The capacitive reading could (one reason I suggested testing at the antenna) be due to coax that is showing a fairly high capacitance at that frequency. This is why the higher the frequency and the longer the coax runs, the larger (for the most part) the coax used is. Using the appropriate formula (and no I don't remember it (Electronic tech classes were 40+ years ago) you can calculate the attenuation of the signal at the frequency you are interested in. Easier is to look at the spec sheets and see what the manufacturer specs are.
Adding inductance will probably not help as you would be putting a coat of paint on to make the meter tell you what you want but not actually curing the problem (If any).

The dispatcher is using a remote base placed on a tall tower or mountain top where at least in Colorado the tracks are almost always within spitting distance of a stream or river. Not conducive to distant comms.

Bad would be where whatever skyhook you had in the air didn't pick up anything.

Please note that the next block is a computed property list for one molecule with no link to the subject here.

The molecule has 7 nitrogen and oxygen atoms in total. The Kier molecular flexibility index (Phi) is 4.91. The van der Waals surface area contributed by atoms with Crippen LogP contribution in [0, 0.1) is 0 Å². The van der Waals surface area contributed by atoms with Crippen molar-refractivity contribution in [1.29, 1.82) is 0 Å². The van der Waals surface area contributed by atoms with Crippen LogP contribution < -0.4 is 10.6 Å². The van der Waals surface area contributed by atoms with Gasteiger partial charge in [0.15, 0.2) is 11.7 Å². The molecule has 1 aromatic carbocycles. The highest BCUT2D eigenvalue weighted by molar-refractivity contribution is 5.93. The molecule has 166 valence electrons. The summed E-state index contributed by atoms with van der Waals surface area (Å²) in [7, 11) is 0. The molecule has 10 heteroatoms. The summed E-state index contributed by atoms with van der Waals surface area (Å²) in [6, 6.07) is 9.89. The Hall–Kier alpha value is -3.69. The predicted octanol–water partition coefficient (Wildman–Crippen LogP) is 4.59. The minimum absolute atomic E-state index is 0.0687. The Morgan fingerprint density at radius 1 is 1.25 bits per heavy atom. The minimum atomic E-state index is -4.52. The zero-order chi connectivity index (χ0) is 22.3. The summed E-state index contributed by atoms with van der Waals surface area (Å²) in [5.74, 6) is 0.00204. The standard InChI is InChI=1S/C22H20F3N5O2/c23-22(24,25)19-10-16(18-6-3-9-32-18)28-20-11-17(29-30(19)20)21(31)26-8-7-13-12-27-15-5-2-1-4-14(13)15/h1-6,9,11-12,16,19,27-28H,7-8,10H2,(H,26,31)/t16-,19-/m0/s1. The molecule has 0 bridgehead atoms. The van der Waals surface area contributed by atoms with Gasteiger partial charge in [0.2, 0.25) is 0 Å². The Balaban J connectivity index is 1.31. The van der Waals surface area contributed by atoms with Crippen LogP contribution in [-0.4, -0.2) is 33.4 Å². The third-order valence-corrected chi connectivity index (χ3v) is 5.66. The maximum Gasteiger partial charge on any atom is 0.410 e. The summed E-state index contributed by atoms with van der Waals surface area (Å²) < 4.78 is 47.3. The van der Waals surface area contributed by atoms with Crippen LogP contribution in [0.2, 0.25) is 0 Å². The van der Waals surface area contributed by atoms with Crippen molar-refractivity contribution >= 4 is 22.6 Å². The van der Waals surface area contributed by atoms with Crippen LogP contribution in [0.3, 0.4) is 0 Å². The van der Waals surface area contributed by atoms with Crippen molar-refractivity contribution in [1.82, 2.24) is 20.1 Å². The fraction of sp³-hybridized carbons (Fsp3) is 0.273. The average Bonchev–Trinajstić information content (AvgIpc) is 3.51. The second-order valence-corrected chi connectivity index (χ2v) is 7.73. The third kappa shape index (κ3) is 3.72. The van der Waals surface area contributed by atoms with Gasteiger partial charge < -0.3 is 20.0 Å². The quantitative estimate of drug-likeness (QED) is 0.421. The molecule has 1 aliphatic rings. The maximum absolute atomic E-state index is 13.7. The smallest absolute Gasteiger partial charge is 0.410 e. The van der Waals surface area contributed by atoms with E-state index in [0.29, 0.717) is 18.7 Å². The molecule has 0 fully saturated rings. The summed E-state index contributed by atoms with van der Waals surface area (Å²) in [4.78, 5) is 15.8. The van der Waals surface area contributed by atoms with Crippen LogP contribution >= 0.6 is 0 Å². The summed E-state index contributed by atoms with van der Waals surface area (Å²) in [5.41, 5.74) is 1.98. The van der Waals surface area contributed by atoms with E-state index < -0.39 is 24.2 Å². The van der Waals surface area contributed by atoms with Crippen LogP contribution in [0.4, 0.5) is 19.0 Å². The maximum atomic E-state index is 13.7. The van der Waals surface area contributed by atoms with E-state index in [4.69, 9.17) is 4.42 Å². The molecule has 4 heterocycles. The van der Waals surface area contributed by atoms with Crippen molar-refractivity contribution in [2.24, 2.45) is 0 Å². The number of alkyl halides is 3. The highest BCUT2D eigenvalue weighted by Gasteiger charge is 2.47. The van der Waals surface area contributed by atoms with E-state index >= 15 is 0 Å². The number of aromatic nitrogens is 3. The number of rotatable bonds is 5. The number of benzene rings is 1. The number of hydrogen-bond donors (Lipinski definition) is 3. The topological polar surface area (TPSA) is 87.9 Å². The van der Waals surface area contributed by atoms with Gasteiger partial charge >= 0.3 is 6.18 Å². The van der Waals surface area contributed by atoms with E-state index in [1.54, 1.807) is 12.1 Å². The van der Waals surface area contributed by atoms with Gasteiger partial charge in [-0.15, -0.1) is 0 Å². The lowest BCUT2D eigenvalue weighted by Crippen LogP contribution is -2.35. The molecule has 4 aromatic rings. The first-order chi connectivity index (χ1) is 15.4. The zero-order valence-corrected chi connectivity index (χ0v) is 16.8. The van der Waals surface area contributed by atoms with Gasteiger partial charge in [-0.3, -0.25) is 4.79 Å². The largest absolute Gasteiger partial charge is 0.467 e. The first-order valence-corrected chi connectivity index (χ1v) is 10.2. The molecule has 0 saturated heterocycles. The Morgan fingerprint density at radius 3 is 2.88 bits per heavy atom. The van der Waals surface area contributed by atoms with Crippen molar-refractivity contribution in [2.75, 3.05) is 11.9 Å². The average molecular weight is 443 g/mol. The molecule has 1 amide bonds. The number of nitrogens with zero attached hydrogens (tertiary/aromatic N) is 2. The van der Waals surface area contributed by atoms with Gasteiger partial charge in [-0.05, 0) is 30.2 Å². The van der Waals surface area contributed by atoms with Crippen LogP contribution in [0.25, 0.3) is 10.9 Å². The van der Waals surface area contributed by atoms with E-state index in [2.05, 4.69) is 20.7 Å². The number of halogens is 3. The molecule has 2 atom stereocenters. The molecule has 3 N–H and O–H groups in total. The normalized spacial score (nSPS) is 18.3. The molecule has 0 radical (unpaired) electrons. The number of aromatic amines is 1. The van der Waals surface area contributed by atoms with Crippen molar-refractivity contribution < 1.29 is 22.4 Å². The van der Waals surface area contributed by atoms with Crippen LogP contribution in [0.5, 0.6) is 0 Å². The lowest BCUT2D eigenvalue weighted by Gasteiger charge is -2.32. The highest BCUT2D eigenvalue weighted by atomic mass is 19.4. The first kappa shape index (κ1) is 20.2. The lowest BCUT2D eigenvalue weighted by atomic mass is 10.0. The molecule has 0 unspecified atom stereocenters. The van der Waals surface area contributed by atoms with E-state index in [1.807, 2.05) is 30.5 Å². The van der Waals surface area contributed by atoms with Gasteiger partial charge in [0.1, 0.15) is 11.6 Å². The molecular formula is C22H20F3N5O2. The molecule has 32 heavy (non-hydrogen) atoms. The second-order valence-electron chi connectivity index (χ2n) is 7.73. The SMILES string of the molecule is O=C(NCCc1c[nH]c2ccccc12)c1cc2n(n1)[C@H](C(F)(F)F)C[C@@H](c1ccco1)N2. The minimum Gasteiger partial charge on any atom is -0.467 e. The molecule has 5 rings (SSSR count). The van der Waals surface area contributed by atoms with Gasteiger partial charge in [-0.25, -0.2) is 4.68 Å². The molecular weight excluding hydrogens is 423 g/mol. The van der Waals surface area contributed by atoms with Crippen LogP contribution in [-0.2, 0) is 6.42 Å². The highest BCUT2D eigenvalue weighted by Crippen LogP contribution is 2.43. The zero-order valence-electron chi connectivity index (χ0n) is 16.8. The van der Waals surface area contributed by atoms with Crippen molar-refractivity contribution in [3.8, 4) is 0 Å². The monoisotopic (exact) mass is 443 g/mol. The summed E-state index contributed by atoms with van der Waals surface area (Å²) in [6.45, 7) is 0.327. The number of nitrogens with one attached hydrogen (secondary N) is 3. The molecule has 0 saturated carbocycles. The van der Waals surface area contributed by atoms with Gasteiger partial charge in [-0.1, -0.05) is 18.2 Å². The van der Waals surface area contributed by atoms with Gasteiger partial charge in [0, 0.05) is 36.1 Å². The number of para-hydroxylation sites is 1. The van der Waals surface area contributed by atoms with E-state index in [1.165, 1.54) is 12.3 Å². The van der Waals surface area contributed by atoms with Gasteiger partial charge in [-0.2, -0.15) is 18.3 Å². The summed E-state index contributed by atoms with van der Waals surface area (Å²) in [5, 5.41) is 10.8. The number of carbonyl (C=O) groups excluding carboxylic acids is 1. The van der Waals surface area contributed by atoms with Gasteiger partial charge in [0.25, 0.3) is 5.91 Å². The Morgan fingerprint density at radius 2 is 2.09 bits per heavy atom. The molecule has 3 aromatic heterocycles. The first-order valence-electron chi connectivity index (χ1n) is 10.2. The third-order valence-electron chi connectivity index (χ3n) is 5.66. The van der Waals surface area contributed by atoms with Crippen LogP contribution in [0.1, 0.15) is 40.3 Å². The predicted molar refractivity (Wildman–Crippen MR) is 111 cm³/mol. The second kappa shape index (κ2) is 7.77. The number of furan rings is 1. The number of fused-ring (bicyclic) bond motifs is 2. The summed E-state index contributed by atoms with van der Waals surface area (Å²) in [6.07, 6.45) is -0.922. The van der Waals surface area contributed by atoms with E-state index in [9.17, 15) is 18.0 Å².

Will spending some money on better coax or a higher gain antenna help?
I can't answer.
I have spent a lot of money on aluminum and copper pieces that are now playing host to insects in the storage sheds when they didn't work as well as what I had up. But I always have hope that the next experiment will be the best thing since sliced bread! :-)

Good luck
Bruce
__________________
N0NHP
Reply With Quote
  #8 (permalink)  
Old 03-16-2018, 8:57 PM
Mikejo's Avatar
Member
   
Join Date: Jul 2007
Location: Waltham,MA
Posts: 108
Default

Well, the the analyzer I have can't test the coax( at least I don't think I can) , but I can test the antenna at the other end. I'll see if it's a tad too short for the freq I want, if so, I can quickly cut a few more elements and start over.

Thanks for the help!
Reply With Quote
Reply

Thread Tools Search this Thread
Search this Thread:

Advanced Search
Display Modes

Posting Rules
You may not post new threads
You may not post replies
You may not post attachments
You may not edit your posts

BB code is On
Smilies are On
[IMG] code is On
HTML code is Off
Trackbacks are On
Pingbacks are On
Refbacks are On



All times are GMT -5. The time now is 2:22 PM.


Powered by vBulletin® Version 3.8.2
Copyright ©2000 - 2018, vBulletin Solutions, Inc.
All information here is Copyright 2012 by RadioReference.com LLC and Lindsay C. Blanton III.Ad Management by RedTyger
Copyright 2015 by RadioReference.com LLC Privacy Policy  |  Terms and Conditions